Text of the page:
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I have sinus headaches… could it be migraine?

Asian Women In Satin Nightwear Feeling Unwell And Sinus Against White Background

Patients with Migraine

<span style="font-weight: 400;">A migraine is a powerful headache that often happens with nausea, vomiting, and sensitivity to light. Migraines can last from 4 hours to 3 days, and sometimes longer.Most people start having migraine headaches between ages 10 and 40. But many women find that their migraines improve or disappear after age 50.</span><i><span style="font-weight: 400;">Référence : webmd.com, </span></i><i><span style="font-weight: 400;">https://www.webmd.com/migraines-headaches/migraines-headaches-migraines#1</span></i><i><span style="font-weight: 400;">  consulted on july 4</span></i><i><span style="font-weight: 400;">th</span></i><i><span style="font-weight: 400;">,2019.</span></i>
" >migraine [1] are often falsely diagnosed as having sinus headache or “sinusitis”.

Can a sinusitis cause a headache?

YES. A true sinusitis can cause severe headaches, sometimes associated with facial tenderness when the areas over the sinuses are touched or when the person bends over.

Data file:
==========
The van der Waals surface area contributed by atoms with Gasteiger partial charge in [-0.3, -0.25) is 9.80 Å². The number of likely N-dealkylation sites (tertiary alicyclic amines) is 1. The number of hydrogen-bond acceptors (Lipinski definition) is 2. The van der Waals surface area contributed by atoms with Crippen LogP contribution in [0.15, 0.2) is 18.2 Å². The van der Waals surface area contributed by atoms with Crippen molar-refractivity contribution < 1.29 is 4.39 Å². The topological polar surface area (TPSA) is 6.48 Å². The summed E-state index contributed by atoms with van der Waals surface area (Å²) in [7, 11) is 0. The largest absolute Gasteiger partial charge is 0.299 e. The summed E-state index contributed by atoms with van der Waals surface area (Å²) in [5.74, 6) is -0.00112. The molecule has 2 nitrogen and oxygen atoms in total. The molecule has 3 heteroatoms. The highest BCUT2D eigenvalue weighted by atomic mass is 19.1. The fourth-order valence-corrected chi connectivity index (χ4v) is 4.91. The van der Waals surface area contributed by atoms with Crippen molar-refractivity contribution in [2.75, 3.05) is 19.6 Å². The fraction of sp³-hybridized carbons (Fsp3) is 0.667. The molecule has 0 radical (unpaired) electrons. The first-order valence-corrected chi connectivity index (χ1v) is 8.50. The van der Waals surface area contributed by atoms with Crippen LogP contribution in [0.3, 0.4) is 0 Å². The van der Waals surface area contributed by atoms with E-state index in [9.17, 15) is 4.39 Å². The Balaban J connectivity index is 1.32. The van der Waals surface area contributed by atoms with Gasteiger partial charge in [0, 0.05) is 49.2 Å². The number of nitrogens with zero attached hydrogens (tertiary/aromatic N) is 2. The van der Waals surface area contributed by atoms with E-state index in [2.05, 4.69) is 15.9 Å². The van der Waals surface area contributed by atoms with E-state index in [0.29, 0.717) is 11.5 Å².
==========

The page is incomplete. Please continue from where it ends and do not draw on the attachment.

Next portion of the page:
How common is it to have a diagnosis of sinusitis when in the end the problem is really migraine?

Research has shown that three quarters (75%) of headaches thought to be “sinus headaches” are actually migraine, which is important because the treatment of sinusitis and migraine is completely different.

Of course, it is also possible for a person with migraine to have a true bacterial sinusitis, but usually the headache will feel quite different from the usual migraine. 

How can we make the difference between a sinusitis and migraine?

Is it possible for sinus inflammation to trigger migraine?

The migrainous brain is sensitive to external stimuli. Patients having migraines with sinusal symptoms (nasal congestion, allergies, pain in the sinus area) may also have migraines that are triggered by sinus irritation to start with. 

Is it possible for a migraine to cause symptoms in the sinuses?

Yes. Migraine is caused by an inflammatory soup being released around sensitive structure inside the skull (meninges and arteries). But if the inflammation [2] goes to the nerves of the sinuses, it could in theory cause symptoms and pain there too. 

This two-way relationship between the migraine brain and another head zone is a common example of the Ping Pong theory. (See this post [3])

In summary, if you think you have recurrent sinus headaches, you may actually have migraine.  It is important to discuss your symptoms with your doctor to get the right treatment. 

Eross E, Dodick D, Eross M. The Sinus, Allergy and Migraine Study (SAMS). Headache. 2007;47(2):213-24.